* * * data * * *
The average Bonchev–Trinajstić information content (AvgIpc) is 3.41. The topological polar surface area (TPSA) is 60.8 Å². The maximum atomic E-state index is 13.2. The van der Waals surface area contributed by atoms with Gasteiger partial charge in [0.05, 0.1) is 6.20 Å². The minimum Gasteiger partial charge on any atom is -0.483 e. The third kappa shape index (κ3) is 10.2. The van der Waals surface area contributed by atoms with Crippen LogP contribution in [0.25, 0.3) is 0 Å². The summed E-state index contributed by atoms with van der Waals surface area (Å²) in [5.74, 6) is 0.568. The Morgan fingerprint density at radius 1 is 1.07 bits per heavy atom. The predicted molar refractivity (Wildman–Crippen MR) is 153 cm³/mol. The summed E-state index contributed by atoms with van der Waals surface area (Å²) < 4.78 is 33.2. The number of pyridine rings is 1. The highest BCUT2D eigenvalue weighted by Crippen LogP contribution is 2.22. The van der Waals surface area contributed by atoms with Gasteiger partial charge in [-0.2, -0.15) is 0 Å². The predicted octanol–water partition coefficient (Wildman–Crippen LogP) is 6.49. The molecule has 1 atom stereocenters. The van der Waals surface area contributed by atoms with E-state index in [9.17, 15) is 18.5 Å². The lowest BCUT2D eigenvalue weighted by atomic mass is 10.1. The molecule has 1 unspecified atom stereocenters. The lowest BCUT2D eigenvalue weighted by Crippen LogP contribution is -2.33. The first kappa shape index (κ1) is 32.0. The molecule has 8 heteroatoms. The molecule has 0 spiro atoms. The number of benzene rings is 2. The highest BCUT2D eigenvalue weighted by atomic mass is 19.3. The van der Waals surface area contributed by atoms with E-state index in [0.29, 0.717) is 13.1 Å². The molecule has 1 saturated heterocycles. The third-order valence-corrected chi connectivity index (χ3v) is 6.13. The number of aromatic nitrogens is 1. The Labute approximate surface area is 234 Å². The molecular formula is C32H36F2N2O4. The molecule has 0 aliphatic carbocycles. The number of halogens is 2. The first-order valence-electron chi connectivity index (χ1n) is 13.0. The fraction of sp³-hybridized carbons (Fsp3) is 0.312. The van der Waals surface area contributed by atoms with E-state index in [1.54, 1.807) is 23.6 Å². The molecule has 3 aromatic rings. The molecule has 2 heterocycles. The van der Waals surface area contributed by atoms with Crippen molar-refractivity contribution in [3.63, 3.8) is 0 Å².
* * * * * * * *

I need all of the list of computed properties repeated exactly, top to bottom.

The average Bonchev–Trinajstić information content (AvgIpc) is 3.41. The topological polar surface area (TPSA) is 60.8 Å². The maximum atomic E-state index is 13.2. The van der Waals surface area contributed by atoms with Gasteiger partial charge in [0.05, 0.1) is 6.20 Å². The minimum Gasteiger partial charge on any atom is -0.483 e. The third kappa shape index (κ3) is 10.2. The van der Waals surface area contributed by atoms with Crippen LogP contribution in [0.25, 0.3) is 0 Å². The summed E-state index contributed by atoms with van der Waals surface area (Å²) in [5.74, 6) is 0.568. The Morgan fingerprint density at radius 1 is 1.07 bits per heavy atom. The predicted molar refractivity (Wildman–Crippen MR) is 153 cm³/mol. The summed E-state index contributed by atoms with van der Waals surface area (Å²) < 4.78 is 33.2. The number of pyridine rings is 1. The highest BCUT2D eigenvalue weighted by Crippen LogP contribution is 2.22. The van der Waals surface area contributed by atoms with Gasteiger partial charge in [-0.2, -0.15) is 0 Å². The predicted octanol–water partition coefficient (Wildman–Crippen LogP) is 6.49. The molecule has 1 atom stereocenters. The van der Waals surface area contributed by atoms with E-state index in [9.17, 15) is 18.5 Å². The lowest BCUT2D eigenvalue weighted by atomic mass is 10.1. The molecule has 1 unspecified atom stereocenters. The lowest BCUT2D eigenvalue weighted by Crippen LogP contribution is -2.33. The first kappa shape index (κ1) is 32.0. The molecule has 8 heteroatoms. The molecule has 0 spiro atoms. The number of benzene rings is 2. The highest BCUT2D eigenvalue weighted by atomic mass is 19.3. The van der Waals surface area contributed by atoms with E-state index in [0.29, 0.717) is 13.1 Å². The molecule has 1 saturated heterocycles. The third-order valence-corrected chi connectivity index (χ3v) is 6.13. The number of aromatic nitrogens is 1. The Labute approximate surface area is 234 Å². The molecular formula is C32H36F2N2O4. The molecule has 0 aliphatic carbocycles. The number of halogens is 2. The first-order valence-electron chi connectivity index (χ1n) is 13.0. The fraction of sp³-hybridized carbons (Fsp3) is 0.312. The van der Waals surface area contributed by atoms with E-state index in [1.54, 1.807) is 23.6 Å². The molecule has 3 aromatic rings. The molecule has 2 heterocycles. The van der Waals surface area contributed by atoms with Crippen molar-refractivity contribution in [3.63, 3.8) is 0 Å².